Posted: Dec 1, 2023 in Minecraft
By Kevin Lott
Ever since modded Minecraft began, there seems to have been this odd infatuation with the idea of automatic crafting. There is something cathartic about automating one of the most manual processes in the game through the use of machinery and electronics. It has gotten to the point where most of the popular modpacks if not all of them have some form of automatic crafting in one way or another. In any case, Mojang has taken note, and they’ve decided to implement their own iteration of automatic crafting into the base game. Today, we’ll be going over 1.21’s most interesting block, the Crafter!
The Crafter is a low-capacity storage block used for automatic crafting. The inventory acts as a crafting table but only crafts when powered, ejecting the crafted item(s) from its “face” as a dropped item, or into a container it is facing. Its inventory slots can be individually locked to prevent hoppers, droppers, etc. from filling them; crafting recipes treat locked slots as empty slots or slots that don’t have any items in them.
The crafter has nine slots of inventory space arranged in a 3-by-3 grid like a crafting table. Its GUI can be accessed by using it like a normal crafting table. A slot can be enabled or disabled, which is toggleable by clicking on it when empty. Disabled slots prevent items from being placed in them. Hoppers, droppers, and other crafters interact with crafters by inserting items into their inventory; hoppers can remove crafting ingredients as well. The added items are placed in the crafter from the top left to the bottom right of the enabled slots, assuming there is an empty slot. The crafter will have all item slots filled, and then items are added to the lowest count item stack of the same type. Hoppers and droppers interact with all sides of the crafter and prioritize filling empty spaces, followed by the smallest stack of the item.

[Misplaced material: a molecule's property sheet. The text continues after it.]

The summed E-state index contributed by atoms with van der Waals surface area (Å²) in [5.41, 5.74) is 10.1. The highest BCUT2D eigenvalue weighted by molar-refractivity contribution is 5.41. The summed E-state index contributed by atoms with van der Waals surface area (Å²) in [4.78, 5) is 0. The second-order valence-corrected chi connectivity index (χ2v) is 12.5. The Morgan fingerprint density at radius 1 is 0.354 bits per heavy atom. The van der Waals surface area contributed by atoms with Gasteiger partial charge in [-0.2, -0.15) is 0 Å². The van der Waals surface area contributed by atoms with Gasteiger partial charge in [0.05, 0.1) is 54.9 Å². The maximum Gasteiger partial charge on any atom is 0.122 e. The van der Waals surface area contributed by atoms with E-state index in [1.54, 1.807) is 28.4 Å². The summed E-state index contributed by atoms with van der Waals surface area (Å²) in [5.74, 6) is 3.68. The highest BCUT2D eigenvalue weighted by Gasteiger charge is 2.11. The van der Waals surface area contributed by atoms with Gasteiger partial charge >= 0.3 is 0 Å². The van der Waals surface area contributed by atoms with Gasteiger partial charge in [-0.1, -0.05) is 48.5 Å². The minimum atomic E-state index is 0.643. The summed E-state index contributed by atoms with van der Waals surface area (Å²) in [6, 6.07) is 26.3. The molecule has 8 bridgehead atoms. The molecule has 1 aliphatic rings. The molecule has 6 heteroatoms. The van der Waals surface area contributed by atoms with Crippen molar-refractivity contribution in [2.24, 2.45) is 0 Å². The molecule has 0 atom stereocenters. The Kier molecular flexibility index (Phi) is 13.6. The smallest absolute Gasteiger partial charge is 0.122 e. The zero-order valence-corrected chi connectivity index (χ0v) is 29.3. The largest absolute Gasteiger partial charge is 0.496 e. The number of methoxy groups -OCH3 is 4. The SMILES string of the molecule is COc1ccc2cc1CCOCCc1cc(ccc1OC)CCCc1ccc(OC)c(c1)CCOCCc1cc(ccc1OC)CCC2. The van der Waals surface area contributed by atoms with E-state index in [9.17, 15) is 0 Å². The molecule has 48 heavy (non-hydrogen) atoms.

The crafter is obviously extremely complex in nature, and so it is fittingly very compatible with Redstone. The crafter can receive redstone signals, which trigger one item to be crafted using the ingredients from the nine inventory slots. The crafted items are subsequently dispensed out the primary face of the crafter. If the front of a crafter is facing a container, even if said container is another crafter, the crafted items are transferred into the container. If the container that is being faced is full, or the item cannot be inserted into the container, the crafter spits out the item instead. Crafters interact with containers similar to droppers. If a recipe has byproducts, for example, empty bottles for honey blocks or empty buckets for cake, those will be dispensed out after the crafted item.
For specific shaped recipes, the position of the items in the inventory matters. Just as if you were crafting the item for real, the crafter needs the orientation to match the recipe.
A hopper placed below the crafter collects the ingredients from the crafting grid, not the crafted item. In Java Edition, unlike dispensers and droppers, crafters aren’t affected by quasi-connectivity. Quasi Connectivity is a property of dispensers, droppers, and pistons that allows them to be activated by anything that would activate the space above them, no matter what is actually in that space. Seemingly a bug, this is used in a lot of different Redstone circuitry, so it’s important to understand this does not affect crafters.
Comparators can emit a redstone signal when reading from a crafter. The signal strength is equal to the number of crafting slots that are either disabled or occupied by an item. An empty crafter with no disabled slots doesn’t output any signal through a comparator. A crafter with every slot either disabled or containing at least a single item outputs a signal strength of nine through a comparator. This is all super interesting, as I’m curious as to what people will do with comparators and crafters.
That’s all! The crafter is sure to be one of the most interesting blocks in all of Minecraft history! I never thought I’d see the day that automatic crafting was added to the game as an official feature, but here we are! As time passes, mods and vanilla meld together into a beautiful symphony of game development! Anyway, I hope you’ve learned something new about Minecraft’s newest block, and have a wonderful day!